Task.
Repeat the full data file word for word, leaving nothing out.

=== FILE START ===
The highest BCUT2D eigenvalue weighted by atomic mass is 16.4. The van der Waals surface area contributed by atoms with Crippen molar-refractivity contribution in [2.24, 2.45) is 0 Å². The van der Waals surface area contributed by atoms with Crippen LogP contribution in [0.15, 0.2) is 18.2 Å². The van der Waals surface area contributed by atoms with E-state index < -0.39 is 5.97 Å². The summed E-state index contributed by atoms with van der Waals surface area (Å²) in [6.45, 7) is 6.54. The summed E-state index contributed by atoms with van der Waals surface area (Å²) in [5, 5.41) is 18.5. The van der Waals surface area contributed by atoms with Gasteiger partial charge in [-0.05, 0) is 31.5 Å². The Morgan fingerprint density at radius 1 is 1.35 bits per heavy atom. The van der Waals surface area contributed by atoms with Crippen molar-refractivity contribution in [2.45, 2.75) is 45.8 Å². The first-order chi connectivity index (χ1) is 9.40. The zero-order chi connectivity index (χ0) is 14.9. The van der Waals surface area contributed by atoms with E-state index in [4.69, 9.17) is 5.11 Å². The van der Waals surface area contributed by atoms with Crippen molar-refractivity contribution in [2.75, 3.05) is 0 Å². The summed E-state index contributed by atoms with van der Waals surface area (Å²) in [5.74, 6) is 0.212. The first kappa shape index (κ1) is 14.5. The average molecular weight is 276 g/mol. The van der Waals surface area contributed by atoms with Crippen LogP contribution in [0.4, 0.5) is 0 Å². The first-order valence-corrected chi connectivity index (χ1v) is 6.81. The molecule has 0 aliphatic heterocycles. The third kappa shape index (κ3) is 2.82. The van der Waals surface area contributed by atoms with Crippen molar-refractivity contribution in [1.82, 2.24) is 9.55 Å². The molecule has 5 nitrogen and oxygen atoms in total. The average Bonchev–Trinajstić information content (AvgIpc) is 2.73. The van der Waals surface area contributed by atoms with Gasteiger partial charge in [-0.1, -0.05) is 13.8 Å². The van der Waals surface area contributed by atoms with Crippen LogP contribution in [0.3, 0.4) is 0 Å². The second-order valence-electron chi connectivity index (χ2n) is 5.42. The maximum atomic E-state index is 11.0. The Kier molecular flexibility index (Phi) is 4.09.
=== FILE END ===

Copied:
The highest BCUT2D eigenvalue weighted by atomic mass is 16.4. The van der Waals surface area contributed by atoms with Crippen molar-refractivity contribution in [2.24, 2.45) is 0 Å². The van der Waals surface area contributed by atoms with Crippen LogP contribution in [0.15, 0.2) is 18.2 Å². The van der Waals surface area contributed by atoms with E-state index < -0.39 is 5.97 Å². The summed E-state index contributed by atoms with van der Waals surface area (Å²) in [6.45, 7) is 6.54. The summed E-state index contributed by atoms with van der Waals surface area (Å²) in [5, 5.41) is 18.5. The van der Waals surface area contributed by atoms with Gasteiger partial charge in [-0.05, 0) is 31.5 Å². The Morgan fingerprint density at radius 1 is 1.35 bits per heavy atom. The van der Waals surface area contributed by atoms with Crippen molar-refractivity contribution in [2.45, 2.75) is 45.8 Å². The first-order chi connectivity index (χ1) is 9.40. The zero-order chi connectivity index (χ0) is 14.9. The van der Waals surface area contributed by atoms with E-state index in [4.69, 9.17) is 5.11 Å². The van der Waals surface area contributed by atoms with Crippen molar-refractivity contribution in [2.75, 3.05) is 0 Å². The summed E-state index contributed by atoms with van der Waals surface area (Å²) in [5.74, 6) is 0.212. The first kappa shape index (κ1) is 14.5. The average molecular weight is 276 g/mol. The van der Waals surface area contributed by atoms with Crippen LogP contribution in [0.4, 0.5) is 0 Å². The first-order valence-corrected chi connectivity index (χ1v) is 6.81. The molecule has 0 aliphatic heterocycles. The third kappa shape index (κ3) is 2.82. The van der Waals surface area contributed by atoms with Crippen molar-refractivity contribution in [1.82, 2.24) is 9.55 Å². The molecule has 5 nitrogen and oxygen atoms in total. The average Bonchev–Trinajstić information content (AvgIpc) is 2.73. The van der Waals surface area contributed by atoms with Gasteiger partial charge in [-0.1, -0.05) is 13.8 Å². The van der Waals surface area contributed by atoms with Crippen LogP contribution in [0.3, 0.4) is 0 Å². The second-order valence-electron chi connectivity index (χ2n) is 5.42. The maximum atomic E-state index is 11.0. The Kier molecular flexibility index (Phi) is 4.09.